Some of the survivors wrote a detailed account which was published in 1817, and deepened the embarrassment caused to the newly-restored French monarchy. What should have been a routine step in restoring a French colony became a lasting matter of shame in the press, and public debate.
In the winter of 1817-18, when Géricault must have decided to paint this disaster, he would have recognised the two changes of fortune (moments of peripeteia) in the story: the abandonment of the Méduse, and the rescue of the few survivors remaining in the raft. Classically, the best depictions of shipwreck and rescue have chosen the latter as preferable, as it shows both the result of the gruelling period of survival and the imminent hope of being saved. Géricault may also have considered this a parallel with that moment in the history of his nation.
During the spring and summer of 1818, Géricault worked on accumulating the information which he needed for the painting. He spent a long time talking to survivors, notably Savigny and Corréard, the principal authors of the book about the incident, and studied popular lithographs which were being produced illustrating it. Of the three example illustrations included in Eitner’s monograph about this painting, one showed the abandonment, one a mutiny on board the raft, and the last the sighting of the rescue ship.
He sketched various moments during the disaster, gradually honing in on the moment of rescue. This drawing shows one of the ship’s boats from the Argus reaching the raft, for example, and Géricault drew each event from the mutiny through to the raft being left empty once everyone had been rescued. Note that in this sketch, the raft is shown as a long rectangle rather than a square.
Once he had selected the second moment of peripeteia, when the survivors first sighted the Argus, he then worked through different compositional options, resulting in an initial compositional study in oils.
He continued to develop from this, probably completing these preparations during the autumn of 1818.
Attention to detail
In this period of almost a year devoted to preparatory work, Géricault accumulated a great deal of information about the disaster. He had enlisted the help of another of the survivors, a carpenter, in constructing props for his studio painting. As figures resolved for inclusion in the work, he made detailed studies of those elements in readiness for painting.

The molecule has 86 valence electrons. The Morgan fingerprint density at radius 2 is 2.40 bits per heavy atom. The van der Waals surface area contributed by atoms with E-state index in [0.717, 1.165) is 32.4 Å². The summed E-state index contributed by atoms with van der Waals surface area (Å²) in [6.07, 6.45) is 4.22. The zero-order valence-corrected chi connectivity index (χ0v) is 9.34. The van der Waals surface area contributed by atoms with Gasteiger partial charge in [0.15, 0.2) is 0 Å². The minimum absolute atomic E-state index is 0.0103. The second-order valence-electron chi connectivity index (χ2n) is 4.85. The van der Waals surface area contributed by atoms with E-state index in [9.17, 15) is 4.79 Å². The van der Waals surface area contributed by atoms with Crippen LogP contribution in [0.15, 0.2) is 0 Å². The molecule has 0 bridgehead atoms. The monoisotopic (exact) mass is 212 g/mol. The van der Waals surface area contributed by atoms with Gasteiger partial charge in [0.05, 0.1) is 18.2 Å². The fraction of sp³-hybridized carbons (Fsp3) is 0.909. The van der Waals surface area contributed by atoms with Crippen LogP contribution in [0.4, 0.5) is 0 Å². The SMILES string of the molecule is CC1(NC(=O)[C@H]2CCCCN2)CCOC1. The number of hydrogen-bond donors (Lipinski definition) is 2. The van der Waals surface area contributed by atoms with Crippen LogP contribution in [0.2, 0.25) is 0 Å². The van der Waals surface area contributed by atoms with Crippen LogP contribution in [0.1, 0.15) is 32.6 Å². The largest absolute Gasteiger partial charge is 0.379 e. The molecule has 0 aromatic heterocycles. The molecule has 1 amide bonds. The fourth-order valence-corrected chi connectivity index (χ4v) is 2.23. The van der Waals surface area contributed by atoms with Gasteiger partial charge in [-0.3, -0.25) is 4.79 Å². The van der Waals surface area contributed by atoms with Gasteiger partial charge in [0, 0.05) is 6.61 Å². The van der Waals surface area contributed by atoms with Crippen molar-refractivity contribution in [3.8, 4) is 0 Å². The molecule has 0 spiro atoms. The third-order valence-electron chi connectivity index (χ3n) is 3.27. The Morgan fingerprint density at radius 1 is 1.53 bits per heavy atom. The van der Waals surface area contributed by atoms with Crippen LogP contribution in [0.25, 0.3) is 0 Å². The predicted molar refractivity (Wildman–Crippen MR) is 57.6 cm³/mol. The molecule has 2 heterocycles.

This study shows one of the figures, known as “the Father”, from the group named “the Father holding his dead son”, seen below in the finished painting.
Géricault visited morgues to make studies of cadavers and body parts. When he came to paint individual figures, he carefully selected some of sickly appearance, including the young artist Eugène Delacroix, who was ill with jaundice at the time.
In contrast to his previous studies, though, for the finished work he decided to make the Argus so tiny that this most important element in the whole composition was also its smallest.
The finished work
The end result is a vast canvas, its figures shown life-sized, which has had huge impact on everyone who has seen it since 1819. It appears completely authentic, and given the work that Géricault put into making it so, that’s perhaps not surprising. But most gain the impression that the raft was almost square in form, as a result of the tight cropping applied, and that even with those few survivors on board, it was overcrowded. This is because Géricault chose to pack all his figures into one small section of the raft.
Athanassoglou-Kallmyer N (2010) Théodore Géricault, Phaidon Press. ISBN 978 0 7148 4400 8.
Eitner L (1972) Géricault’s Raft of the Medusa, Phaidon Press.